Workers worldwide hold ‘Make Amazon Pay’ protests on Black Friday

National News

(Courtesy of Make Amazon Pay)

AUSTIN (KXAN) — As the biggest shopping day of the entire year goes full steam ahead, Amazon workers and other workers’ rights groups are protesting retail giant Amazon.

On Friday morning, #MakeAmazonPay shot to the top of Twitter’s Trending board, as workers and groups worldwide protested Amazon and its owner, Jeff Bezos, who recently became the richest person in history.

Workers in 15 countries planned to take action, according to Business Insider. Workers in seven warehouses in Germany have already participated in a strike, as have garment workers at an Amazon supplier facility in Dhaka.

Other protests are planned to be held in the U.S., Mexico, Spain and Australia. Meanwhile, in the U.K., the GMB workers union projected “Make Amazon Pay” on the side of the company’s London headquarters.

In August, Bezos passed Bill Gates, becoming the first person worth over $200 billion. Meanwhile, Amazon paid $0 in federal income taxes in 2018 and received a $129 million tax rebate in 2019.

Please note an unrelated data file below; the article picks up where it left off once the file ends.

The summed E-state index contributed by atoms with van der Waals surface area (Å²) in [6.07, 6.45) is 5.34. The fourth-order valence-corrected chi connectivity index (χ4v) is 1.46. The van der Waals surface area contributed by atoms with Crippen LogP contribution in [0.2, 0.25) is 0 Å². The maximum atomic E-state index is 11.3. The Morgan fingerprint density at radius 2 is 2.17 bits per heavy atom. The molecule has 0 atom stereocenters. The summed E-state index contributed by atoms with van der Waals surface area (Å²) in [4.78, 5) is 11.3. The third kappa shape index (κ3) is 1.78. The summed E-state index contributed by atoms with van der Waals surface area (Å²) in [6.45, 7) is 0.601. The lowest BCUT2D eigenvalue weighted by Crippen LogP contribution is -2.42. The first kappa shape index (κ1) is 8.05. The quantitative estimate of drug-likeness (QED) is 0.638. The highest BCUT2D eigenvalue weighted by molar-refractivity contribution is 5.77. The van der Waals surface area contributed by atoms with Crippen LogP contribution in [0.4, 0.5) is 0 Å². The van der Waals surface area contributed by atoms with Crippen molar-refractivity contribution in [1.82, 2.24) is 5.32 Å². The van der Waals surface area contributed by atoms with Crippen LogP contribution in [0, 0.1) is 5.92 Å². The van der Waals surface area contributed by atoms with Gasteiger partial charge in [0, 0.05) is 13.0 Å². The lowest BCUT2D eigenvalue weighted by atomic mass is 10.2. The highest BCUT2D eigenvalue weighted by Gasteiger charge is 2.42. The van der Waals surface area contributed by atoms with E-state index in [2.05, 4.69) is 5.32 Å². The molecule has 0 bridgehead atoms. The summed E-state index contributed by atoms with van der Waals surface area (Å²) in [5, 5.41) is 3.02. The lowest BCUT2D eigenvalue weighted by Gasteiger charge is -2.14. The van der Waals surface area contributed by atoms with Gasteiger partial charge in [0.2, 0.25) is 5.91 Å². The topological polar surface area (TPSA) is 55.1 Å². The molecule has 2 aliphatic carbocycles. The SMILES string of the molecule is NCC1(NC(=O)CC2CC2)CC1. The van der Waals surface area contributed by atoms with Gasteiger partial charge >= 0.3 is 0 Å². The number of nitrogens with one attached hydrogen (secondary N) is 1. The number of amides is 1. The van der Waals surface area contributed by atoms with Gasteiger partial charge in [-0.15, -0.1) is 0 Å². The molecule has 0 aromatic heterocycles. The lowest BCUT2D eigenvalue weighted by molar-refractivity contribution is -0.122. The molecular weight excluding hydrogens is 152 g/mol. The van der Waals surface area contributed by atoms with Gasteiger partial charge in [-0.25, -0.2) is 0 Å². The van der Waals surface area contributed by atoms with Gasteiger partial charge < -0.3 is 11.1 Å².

The Brookings Institution, a nonprofit public policy organization, reported that Amazon experienced record profits so far in 2020 (as did most retail companies during the pandemic).

But Amazon profits saw a 53% increase, the most of any of the retail giants. But according to data, employee pay starts at around $15, bonuses are not regular, and total estimated COVID-19 compensation for workers is around $1,369.

All of these factors were placed under an even larger spotlight as the pandemic forced factory workers and deliverers into essential worker roles. Since the pandemic, workers have only received about a 6% increase in wages.

“…Meanwhile, Amazon warehouse workers risked their lives as essential workers, and faced threats and intimidation if they spoke out for their rights to a fair wage,” Make Amazon Pay’s statement reads.

Amazon has faced criticism and backlash for its compensation and treatment of its workers. Amazon spokesperson Rachel Lighty responded to the Brookings study, calling it “flawed” and inaccurate of Amazon’s treatment of employees.

Make Amazon Pay’s statement concludes, saying: “The pandemic has exposed how Amazon places profits ahead of workers, society, and our planet. Amazon takes too much and gives back too little… it’s time to Make Amazon Pay.”

On Thanksgiving, Amazon announced it would be giving frontline workers a $300 “special recognition bonus.”


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